Dell OptiPlex GX280
Whether your operation has 10 seats or 10,000, the staid $1,731 Dell OptiPlex GX280 delivers plenty of what your office needs: simple, straightforward functionality backed by rock-solid service and support. We've seen this hinged case in a number of Dell Dimension PCs, and we maintain our criticism of its cumbersome design. But if you can put up with a cranky IT staff (or if you don't mind getting down and dirty yourself), the OptiPlex GX280 and its high-end configuration will serve your office ably for many years.
Design-wise, the OptiPlex GX280 is a bit of an eyesore and a pain to get inside. The gray case accents don't exactly match the silver accents of the peripherals, and while the venerable clamshell chassis is tool-less, you need to press buttons on both the top and the underside of the case to open it--remarkably inconvenient if you store the case on the floor. We will concede that the design allows for easier access to the drive bays and the expansion card slots than many removable side-panel cases, however.
Should you decide to expand the OptiPlex GX280, you'll find plenty of interior room. With three available PCI slots, two additional memory slots, an x1 PCI Express slot, three 3.5-inch bays, and a single 5.25-inch bay, you're given vast potential for adding more storage, memory, or features via an expansion card. Rear ports include six USB connectors and only a digital video port for hooking up compatible monitors (the system does ship with a DVI-to-analog dongle for use with legacy displays). Up front, you'll find two conveniently placed USB ports and a headphone connector. You can also opt for the OptiPlex GX280 in other flavors: a small desktop chassis of the old-school horizontal orientation or a small-form-factor case that takes up little desk space but offers scant room for expansion.
Ironically, the Dell OptiPlex GX280's restrained, unaccented plastic exterior houses the very latest in desktop technology. Inside the system, you'll find a brand-new 3.2GHz Intel Pentium 4 540 processor paired with Intel's new 915G chipset. As evidenced by its outstanding score on our SysMark 2004 test (186, compared to the performance-leading MPC ClientPro 545's 188), this configuration will serve you extremely well on current applications. Coupled with 512MB of new 400MHz DDR2 RAM and a 160GB Serial ATA hard drive, we speculate that the OptiPlex GX280 will provide enough horsepower to run most work-related software, even if system requirements for applications such as Microsoft Office and other programs climb significantly.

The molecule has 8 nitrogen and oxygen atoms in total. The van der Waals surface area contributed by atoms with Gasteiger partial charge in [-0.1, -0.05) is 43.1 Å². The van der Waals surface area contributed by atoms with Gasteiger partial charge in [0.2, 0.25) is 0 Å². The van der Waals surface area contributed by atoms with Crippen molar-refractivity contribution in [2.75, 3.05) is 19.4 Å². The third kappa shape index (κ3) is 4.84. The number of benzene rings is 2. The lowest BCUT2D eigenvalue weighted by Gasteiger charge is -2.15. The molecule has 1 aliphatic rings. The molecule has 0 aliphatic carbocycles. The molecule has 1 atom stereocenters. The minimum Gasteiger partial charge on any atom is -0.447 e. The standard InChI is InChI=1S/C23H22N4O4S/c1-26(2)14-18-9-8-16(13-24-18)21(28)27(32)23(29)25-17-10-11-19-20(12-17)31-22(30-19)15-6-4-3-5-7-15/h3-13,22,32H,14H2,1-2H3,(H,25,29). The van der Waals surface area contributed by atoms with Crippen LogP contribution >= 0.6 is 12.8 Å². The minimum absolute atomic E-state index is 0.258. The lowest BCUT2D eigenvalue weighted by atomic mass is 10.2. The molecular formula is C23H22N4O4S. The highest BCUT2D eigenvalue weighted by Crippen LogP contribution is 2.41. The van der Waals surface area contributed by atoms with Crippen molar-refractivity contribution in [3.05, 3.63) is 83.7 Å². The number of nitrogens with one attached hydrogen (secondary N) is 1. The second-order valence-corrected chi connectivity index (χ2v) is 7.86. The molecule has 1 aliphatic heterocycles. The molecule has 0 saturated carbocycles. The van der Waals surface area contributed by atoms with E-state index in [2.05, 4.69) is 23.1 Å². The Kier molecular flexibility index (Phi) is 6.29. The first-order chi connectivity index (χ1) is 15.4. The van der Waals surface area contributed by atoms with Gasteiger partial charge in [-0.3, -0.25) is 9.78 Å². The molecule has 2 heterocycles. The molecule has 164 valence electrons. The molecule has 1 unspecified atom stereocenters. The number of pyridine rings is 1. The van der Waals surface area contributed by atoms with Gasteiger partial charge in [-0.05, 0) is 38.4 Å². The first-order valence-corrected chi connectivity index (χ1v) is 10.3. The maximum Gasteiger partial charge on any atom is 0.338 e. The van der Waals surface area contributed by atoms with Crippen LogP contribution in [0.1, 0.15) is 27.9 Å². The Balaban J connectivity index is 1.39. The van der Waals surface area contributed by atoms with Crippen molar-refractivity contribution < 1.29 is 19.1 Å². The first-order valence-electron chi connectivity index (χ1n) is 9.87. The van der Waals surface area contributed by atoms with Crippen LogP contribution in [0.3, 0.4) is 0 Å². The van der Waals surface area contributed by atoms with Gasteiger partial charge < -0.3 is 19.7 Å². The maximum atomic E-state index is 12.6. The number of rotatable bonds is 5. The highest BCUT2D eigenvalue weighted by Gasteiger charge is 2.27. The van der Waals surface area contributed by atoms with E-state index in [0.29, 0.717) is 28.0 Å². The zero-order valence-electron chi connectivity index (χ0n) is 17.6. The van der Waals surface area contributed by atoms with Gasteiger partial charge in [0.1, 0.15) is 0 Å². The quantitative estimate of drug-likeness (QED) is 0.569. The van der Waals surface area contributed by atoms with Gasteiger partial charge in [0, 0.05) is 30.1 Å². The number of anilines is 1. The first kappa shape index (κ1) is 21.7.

We should point out that the OptiPlex GX280 is not fit for intense gaming. Its only option for a 3D card is the 64MB ATI Radeon X300 64MB. With this low-end card, the OptiPlex GX280 scored a respectable 57.2 frames per second (fps) on our Unreal Tournament 2003 test, but you can figure that the system can't achieve the 60fps sweet spot on an older game, so playing more-current titles such as Doom 3 is really not an option. However, the 17-inch Dell UltraSharp 1703FP will do justice to just about anything you'd care to display on it, a good thing considering the CD-RW/DVD combo drive. You'll need to provide speakers; this configuration doesn't include them.
The ever-present security specter looms heavily over any PC purchase but especially over business-class systems. If you've been following the release of Windows Service Pack 2, you know that Microsoft released a number of security-minded improvements in the OS update, including SP2's new data execution prevention feature (DEP). This feature protects systems against buffer-overrun attacks from Sasser-like code. If you're considering an Intel-based purchase like this one, you'd be wise to note that, at press time, only systems using AMD processors can take advantage of this fix; DEP won't work on Intel-based boxes. Whether Intel is able to address the problem remains to be seen, but until it does, companies looking for maximum security should keep this limitation in mind.